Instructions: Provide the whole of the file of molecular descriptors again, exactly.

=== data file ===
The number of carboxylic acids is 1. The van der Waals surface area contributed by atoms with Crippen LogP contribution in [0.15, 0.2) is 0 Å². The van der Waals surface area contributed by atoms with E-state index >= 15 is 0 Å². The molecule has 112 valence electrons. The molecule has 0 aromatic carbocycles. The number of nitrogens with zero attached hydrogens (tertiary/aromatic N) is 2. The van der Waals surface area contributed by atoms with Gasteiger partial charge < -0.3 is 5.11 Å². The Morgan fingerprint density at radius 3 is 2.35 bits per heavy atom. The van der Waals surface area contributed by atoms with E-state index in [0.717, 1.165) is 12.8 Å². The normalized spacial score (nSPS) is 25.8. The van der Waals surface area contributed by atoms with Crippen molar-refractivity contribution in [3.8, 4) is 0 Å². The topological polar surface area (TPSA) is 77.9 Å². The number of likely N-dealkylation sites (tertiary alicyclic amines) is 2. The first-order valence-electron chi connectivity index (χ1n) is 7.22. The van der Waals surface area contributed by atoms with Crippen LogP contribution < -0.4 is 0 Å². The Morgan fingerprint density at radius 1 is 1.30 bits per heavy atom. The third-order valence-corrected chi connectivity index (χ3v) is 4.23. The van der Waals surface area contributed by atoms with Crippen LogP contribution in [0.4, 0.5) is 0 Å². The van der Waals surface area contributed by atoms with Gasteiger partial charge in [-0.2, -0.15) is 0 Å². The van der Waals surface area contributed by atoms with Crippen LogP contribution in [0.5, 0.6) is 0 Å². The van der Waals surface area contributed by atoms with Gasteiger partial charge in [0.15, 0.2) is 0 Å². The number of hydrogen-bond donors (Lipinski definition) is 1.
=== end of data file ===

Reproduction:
The number of carboxylic acids is 1. The van der Waals surface area contributed by atoms with Crippen LogP contribution in [0.15, 0.2) is 0 Å². The van der Waals surface area contributed by atoms with E-state index >= 15 is 0 Å². The molecule has 112 valence electrons. The molecule has 0 aromatic carbocycles. The number of nitrogens with zero attached hydrogens (tertiary/aromatic N) is 2. The van der Waals surface area contributed by atoms with Gasteiger partial charge < -0.3 is 5.11 Å². The Morgan fingerprint density at radius 3 is 2.35 bits per heavy atom. The van der Waals surface area contributed by atoms with E-state index in [0.717, 1.165) is 12.8 Å². The normalized spacial score (nSPS) is 25.8. The van der Waals surface area contributed by atoms with Crippen molar-refractivity contribution in [3.8, 4) is 0 Å². The topological polar surface area (TPSA) is 77.9 Å². The number of likely N-dealkylation sites (tertiary alicyclic amines) is 2. The first-order valence-electron chi connectivity index (χ1n) is 7.22. The van der Waals surface area contributed by atoms with Crippen LogP contribution < -0.4 is 0 Å². The Morgan fingerprint density at radius 1 is 1.30 bits per heavy atom. The third-order valence-corrected chi connectivity index (χ3v) is 4.23. The van der Waals surface area contributed by atoms with Crippen LogP contribution in [0.4, 0.5) is 0 Å². The van der Waals surface area contributed by atoms with Gasteiger partial charge in [-0.2, -0.15) is 0 Å². The van der Waals surface area contributed by atoms with Crippen LogP contribution in [0.5, 0.6) is 0 Å². The van der Waals surface area contributed by atoms with Gasteiger partial charge in [0.15, 0.2) is 0 Å². The number of hydrogen-bond donors (Lipinski definition) is 1.